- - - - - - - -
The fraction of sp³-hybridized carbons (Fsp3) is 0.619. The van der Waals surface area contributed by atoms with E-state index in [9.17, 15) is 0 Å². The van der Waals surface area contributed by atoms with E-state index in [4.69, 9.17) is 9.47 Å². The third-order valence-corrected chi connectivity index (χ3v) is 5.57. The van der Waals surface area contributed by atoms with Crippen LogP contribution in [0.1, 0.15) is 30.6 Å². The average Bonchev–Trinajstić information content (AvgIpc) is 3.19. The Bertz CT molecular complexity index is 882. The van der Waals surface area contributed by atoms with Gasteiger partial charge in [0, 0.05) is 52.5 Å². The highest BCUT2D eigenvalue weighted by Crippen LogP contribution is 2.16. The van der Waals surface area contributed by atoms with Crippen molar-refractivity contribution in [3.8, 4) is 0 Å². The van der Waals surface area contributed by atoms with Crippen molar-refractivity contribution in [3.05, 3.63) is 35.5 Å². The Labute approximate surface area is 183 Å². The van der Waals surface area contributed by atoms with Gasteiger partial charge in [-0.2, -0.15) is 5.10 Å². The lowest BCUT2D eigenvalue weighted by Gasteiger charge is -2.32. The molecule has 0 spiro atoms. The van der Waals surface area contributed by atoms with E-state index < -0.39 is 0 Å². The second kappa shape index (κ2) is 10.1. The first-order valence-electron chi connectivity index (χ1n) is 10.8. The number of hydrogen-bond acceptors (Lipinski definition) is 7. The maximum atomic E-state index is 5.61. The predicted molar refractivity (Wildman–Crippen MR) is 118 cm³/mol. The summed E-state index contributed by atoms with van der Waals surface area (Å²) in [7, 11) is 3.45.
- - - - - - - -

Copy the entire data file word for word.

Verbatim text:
The fraction of sp³-hybridized carbons (Fsp3) is 0.619. The van der Waals surface area contributed by atoms with E-state index in [9.17, 15) is 0 Å². The van der Waals surface area contributed by atoms with E-state index in [4.69, 9.17) is 9.47 Å². The third-order valence-corrected chi connectivity index (χ3v) is 5.57. The van der Waals surface area contributed by atoms with Crippen LogP contribution in [0.1, 0.15) is 30.6 Å². The average Bonchev–Trinajstić information content (AvgIpc) is 3.19. The Bertz CT molecular complexity index is 882. The van der Waals surface area contributed by atoms with Gasteiger partial charge in [0, 0.05) is 52.5 Å². The highest BCUT2D eigenvalue weighted by Crippen LogP contribution is 2.16. The van der Waals surface area contributed by atoms with Crippen molar-refractivity contribution in [3.8, 4) is 0 Å². The van der Waals surface area contributed by atoms with Crippen molar-refractivity contribution in [3.05, 3.63) is 35.5 Å². The Labute approximate surface area is 183 Å². The van der Waals surface area contributed by atoms with Gasteiger partial charge in [-0.2, -0.15) is 5.10 Å². The lowest BCUT2D eigenvalue weighted by Gasteiger charge is -2.32. The molecule has 0 spiro atoms. The van der Waals surface area contributed by atoms with E-state index < -0.39 is 0 Å². The second kappa shape index (κ2) is 10.1. The first-order valence-electron chi connectivity index (χ1n) is 10.8. The number of hydrogen-bond acceptors (Lipinski definition) is 7. The maximum atomic E-state index is 5.61. The predicted molar refractivity (Wildman–Crippen MR) is 118 cm³/mol. The summed E-state index contributed by atoms with van der Waals surface area (Å²) in [7, 11) is 3.45.